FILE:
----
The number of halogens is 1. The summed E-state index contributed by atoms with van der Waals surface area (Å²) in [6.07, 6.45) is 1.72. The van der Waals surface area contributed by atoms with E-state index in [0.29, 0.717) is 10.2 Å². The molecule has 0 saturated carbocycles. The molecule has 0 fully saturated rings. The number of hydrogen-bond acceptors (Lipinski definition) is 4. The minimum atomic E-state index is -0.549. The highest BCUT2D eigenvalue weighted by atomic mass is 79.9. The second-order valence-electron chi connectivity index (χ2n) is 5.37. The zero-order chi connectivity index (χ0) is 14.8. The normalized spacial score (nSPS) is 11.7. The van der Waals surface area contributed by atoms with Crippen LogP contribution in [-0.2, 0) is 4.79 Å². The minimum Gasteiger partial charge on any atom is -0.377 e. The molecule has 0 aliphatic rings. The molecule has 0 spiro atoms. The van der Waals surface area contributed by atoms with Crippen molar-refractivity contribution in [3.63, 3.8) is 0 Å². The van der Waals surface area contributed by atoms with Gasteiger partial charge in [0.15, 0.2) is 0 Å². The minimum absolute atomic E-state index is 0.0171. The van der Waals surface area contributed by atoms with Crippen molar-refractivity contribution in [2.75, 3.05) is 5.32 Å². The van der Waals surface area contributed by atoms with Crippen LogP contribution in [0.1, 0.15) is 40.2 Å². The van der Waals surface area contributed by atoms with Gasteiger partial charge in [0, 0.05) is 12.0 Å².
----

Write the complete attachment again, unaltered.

The number of halogens is 1. The summed E-state index contributed by atoms with van der Waals surface area (Å²) in [6.07, 6.45) is 1.72. The van der Waals surface area contributed by atoms with E-state index in [0.29, 0.717) is 10.2 Å². The molecule has 0 saturated carbocycles. The molecule has 0 fully saturated rings. The number of hydrogen-bond acceptors (Lipinski definition) is 4. The minimum atomic E-state index is -0.549. The highest BCUT2D eigenvalue weighted by atomic mass is 79.9. The second-order valence-electron chi connectivity index (χ2n) is 5.37. The zero-order chi connectivity index (χ0) is 14.8. The normalized spacial score (nSPS) is 11.7. The van der Waals surface area contributed by atoms with Crippen LogP contribution in [-0.2, 0) is 4.79 Å². The minimum Gasteiger partial charge on any atom is -0.377 e. The molecule has 0 aliphatic rings. The molecule has 0 spiro atoms. The van der Waals surface area contributed by atoms with Crippen molar-refractivity contribution in [3.63, 3.8) is 0 Å². The van der Waals surface area contributed by atoms with Gasteiger partial charge in [0.15, 0.2) is 0 Å². The minimum absolute atomic E-state index is 0.0171. The van der Waals surface area contributed by atoms with Crippen molar-refractivity contribution in [2.75, 3.05) is 5.32 Å². The van der Waals surface area contributed by atoms with Crippen LogP contribution in [0.1, 0.15) is 40.2 Å². The van der Waals surface area contributed by atoms with Gasteiger partial charge in [0, 0.05) is 12.0 Å².